Papers by Peter van Inwagen - Andrew M. Bailey.
Nominalism is the doctrine that only singular things really exist. Species, sets, common natures, general properties, shared attributes, and so on, are thus taken to have no mind-independent reality of their own. The aim of this paper is to explain how this philosophical notion bears upon the theory of concepts as mental representations.
Gonzalo Rodriguez-Pereyra is the author of Resemblance Nominalism (4.29 avg rating, 7 ratings, 2 reviews, published 2002), Leibniz's Principle of Identit.
Nominalism, in philosophy, position taken in the dispute over universals—words that can be applied to individual things having something in common—that flourished especially in late medieval times. Nominalism denied the real being of universals on the ground that the use of a general word (e.g., “humanity”) does not imply the existence of a general thing named by it.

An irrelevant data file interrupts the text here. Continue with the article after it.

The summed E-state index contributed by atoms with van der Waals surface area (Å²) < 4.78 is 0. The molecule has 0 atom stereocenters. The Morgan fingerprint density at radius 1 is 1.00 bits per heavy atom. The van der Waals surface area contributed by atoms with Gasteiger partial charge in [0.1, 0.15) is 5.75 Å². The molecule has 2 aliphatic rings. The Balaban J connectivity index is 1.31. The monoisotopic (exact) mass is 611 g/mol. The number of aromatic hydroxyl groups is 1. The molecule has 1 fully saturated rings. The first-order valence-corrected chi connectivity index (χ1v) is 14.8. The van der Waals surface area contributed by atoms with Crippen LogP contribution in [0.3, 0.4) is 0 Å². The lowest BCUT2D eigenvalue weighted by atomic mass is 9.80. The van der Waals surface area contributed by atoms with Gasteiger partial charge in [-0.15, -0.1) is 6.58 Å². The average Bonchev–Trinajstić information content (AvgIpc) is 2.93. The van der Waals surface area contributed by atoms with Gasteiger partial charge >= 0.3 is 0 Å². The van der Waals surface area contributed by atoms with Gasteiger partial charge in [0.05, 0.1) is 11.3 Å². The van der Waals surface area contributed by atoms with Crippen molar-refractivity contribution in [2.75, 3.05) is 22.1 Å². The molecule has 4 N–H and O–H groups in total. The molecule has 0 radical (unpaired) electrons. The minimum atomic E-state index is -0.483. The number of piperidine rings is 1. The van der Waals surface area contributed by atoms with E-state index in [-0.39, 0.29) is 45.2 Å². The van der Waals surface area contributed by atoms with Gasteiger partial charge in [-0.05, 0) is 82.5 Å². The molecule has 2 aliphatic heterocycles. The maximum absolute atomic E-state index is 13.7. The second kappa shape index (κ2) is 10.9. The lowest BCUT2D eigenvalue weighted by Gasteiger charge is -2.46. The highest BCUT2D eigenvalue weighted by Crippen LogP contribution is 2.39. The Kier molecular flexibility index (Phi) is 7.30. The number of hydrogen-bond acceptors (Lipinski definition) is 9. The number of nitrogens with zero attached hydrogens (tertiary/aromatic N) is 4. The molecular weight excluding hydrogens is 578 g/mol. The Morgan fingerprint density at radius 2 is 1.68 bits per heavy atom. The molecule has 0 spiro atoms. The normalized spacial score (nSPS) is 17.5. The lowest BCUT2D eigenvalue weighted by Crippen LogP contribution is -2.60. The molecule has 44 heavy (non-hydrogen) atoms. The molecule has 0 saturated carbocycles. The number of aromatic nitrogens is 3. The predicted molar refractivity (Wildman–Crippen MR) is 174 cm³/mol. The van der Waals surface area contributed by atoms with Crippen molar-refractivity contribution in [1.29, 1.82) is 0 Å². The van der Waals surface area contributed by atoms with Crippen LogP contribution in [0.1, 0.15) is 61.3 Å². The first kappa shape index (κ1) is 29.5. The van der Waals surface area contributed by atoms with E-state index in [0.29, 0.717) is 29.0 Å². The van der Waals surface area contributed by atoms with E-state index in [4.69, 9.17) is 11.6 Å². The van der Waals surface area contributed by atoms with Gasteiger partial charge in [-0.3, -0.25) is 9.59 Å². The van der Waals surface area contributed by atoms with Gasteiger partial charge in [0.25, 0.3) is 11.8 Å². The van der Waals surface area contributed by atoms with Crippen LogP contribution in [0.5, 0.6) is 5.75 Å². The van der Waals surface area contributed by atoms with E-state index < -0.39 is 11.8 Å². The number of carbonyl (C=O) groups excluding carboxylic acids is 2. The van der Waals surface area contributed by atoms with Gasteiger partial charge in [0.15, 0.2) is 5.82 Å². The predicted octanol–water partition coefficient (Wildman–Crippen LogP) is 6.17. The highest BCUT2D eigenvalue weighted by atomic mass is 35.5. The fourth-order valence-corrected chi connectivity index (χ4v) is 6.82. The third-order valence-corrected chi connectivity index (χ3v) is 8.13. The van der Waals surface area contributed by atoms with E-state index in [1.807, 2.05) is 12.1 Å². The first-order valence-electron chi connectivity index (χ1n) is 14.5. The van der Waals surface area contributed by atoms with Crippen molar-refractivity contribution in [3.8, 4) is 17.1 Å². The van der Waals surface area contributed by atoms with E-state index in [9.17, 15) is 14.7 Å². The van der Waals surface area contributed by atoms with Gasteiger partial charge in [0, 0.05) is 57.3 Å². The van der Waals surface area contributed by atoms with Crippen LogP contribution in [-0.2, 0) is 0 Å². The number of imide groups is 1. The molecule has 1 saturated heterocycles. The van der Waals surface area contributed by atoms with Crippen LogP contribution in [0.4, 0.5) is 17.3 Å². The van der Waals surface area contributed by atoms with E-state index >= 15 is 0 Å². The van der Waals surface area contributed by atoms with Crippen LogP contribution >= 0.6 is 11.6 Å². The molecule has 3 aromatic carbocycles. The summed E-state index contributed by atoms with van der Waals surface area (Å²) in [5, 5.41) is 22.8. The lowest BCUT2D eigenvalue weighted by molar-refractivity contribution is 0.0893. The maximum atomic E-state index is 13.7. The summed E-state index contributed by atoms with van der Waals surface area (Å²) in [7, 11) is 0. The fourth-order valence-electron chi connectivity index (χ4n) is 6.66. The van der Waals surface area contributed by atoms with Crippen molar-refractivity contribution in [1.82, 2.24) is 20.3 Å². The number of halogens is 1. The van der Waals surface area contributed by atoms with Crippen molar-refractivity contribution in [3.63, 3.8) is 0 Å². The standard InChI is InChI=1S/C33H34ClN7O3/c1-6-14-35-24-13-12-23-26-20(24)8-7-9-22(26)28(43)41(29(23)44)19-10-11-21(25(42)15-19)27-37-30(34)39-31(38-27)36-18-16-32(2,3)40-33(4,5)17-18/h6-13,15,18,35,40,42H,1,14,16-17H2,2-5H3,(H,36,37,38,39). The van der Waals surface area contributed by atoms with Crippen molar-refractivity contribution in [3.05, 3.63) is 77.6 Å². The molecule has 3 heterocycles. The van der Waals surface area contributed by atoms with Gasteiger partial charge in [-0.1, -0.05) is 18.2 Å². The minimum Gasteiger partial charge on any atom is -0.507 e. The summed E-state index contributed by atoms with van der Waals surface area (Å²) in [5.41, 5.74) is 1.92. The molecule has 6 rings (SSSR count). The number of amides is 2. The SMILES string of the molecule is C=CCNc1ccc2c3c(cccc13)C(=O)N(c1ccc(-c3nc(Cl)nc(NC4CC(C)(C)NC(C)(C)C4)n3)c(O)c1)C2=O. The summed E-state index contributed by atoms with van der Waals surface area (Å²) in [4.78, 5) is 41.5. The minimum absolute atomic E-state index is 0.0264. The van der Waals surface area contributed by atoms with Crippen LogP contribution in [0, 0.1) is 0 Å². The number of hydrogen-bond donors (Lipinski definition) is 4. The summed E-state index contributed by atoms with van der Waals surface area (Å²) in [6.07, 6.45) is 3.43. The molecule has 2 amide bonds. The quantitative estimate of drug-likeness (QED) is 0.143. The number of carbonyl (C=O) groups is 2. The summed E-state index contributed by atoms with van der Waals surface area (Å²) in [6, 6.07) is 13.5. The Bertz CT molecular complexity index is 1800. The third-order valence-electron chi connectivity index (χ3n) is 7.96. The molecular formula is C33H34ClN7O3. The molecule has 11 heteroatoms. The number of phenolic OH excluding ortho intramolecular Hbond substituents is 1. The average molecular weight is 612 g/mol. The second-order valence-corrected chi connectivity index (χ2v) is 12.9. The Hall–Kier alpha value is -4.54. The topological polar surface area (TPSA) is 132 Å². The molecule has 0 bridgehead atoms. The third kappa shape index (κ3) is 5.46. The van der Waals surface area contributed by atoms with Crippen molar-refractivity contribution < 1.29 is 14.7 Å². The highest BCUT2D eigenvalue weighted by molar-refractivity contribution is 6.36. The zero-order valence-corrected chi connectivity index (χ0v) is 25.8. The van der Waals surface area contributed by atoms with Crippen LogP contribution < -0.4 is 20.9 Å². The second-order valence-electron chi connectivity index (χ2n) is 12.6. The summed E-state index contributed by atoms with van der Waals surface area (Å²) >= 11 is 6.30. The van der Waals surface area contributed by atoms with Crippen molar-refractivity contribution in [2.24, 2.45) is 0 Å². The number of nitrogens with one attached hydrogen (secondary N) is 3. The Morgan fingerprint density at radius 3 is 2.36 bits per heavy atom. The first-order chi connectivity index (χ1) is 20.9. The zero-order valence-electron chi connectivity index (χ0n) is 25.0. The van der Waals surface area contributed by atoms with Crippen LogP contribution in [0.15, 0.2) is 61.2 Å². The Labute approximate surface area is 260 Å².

Seeking to settle this controversy, essays explore whether apoha offers new and workable solutions to problems in the scientific study of human cognition. They show that the work of generations of Indian philosophers can add much toward the resolution of persistent conundrums in analytic philosophy and cognitive science.
Nominalism arose in reaction to the problem of universals, specifically accounting for the fact that some things are of the same type.For example, Fluffy and Kitzler are both cats, or, the fact that certain properties are repeatable, such as: the grass, the shirt, and Kermit the Frog are green.
One of the most straightforward declarations of nominalism can be found in the New Essays, where numbers and spatial extension are compared: “(I)n conceiving several things at once one conceives something in addition to the number, namely the things numbered; and yet there are not two pluralities, one of them abstract (for the number) and the other concrete (for the things numbered).
The stark alternative is what could be called race nominalism.. The discovery of genes provided some people with a new foundation for race categories—they believed that there would be a genetic basis to categorizations. The idea was that just as a human can be distinguished from a cat by genes.